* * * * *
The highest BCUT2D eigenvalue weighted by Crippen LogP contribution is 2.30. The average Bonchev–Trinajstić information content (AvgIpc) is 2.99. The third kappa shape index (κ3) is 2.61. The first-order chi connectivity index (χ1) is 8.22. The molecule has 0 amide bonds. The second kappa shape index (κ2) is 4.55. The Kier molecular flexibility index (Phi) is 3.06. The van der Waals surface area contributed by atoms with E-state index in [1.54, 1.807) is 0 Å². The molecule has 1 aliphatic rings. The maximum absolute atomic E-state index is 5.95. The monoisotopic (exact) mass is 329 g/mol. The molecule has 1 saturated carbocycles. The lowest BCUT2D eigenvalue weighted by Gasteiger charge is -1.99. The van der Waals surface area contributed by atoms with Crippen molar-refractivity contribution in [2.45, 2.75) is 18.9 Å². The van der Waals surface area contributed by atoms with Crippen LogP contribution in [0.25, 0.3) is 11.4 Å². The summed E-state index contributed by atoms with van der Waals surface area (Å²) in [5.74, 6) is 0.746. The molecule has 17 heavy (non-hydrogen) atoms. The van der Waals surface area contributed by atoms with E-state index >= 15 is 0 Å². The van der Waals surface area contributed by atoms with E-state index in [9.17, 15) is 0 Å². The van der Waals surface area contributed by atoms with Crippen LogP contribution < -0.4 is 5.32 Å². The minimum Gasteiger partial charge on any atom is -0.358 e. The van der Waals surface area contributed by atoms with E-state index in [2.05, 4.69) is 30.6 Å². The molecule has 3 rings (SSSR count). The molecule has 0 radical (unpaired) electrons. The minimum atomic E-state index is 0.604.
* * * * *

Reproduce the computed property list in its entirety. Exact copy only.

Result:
The highest BCUT2D eigenvalue weighted by Crippen LogP contribution is 2.30. The average Bonchev–Trinajstić information content (AvgIpc) is 2.99. The third kappa shape index (κ3) is 2.61. The first-order chi connectivity index (χ1) is 8.22. The molecule has 0 amide bonds. The second kappa shape index (κ2) is 4.55. The Kier molecular flexibility index (Phi) is 3.06. The van der Waals surface area contributed by atoms with E-state index in [1.54, 1.807) is 0 Å². The molecule has 1 aliphatic rings. The maximum absolute atomic E-state index is 5.95. The monoisotopic (exact) mass is 329 g/mol. The molecule has 1 saturated carbocycles. The lowest BCUT2D eigenvalue weighted by Gasteiger charge is -1.99. The van der Waals surface area contributed by atoms with Crippen molar-refractivity contribution in [2.45, 2.75) is 18.9 Å². The van der Waals surface area contributed by atoms with Crippen LogP contribution in [0.25, 0.3) is 11.4 Å². The summed E-state index contributed by atoms with van der Waals surface area (Å²) in [5.74, 6) is 0.746. The molecule has 17 heavy (non-hydrogen) atoms. The van der Waals surface area contributed by atoms with E-state index >= 15 is 0 Å². The van der Waals surface area contributed by atoms with E-state index in [9.17, 15) is 0 Å². The van der Waals surface area contributed by atoms with Crippen LogP contribution < -0.4 is 5.32 Å². The minimum Gasteiger partial charge on any atom is -0.358 e. The van der Waals surface area contributed by atoms with E-state index in [2.05, 4.69) is 30.6 Å². The molecule has 3 rings (SSSR count). The molecule has 0 radical (unpaired) electrons. The minimum atomic E-state index is 0.604.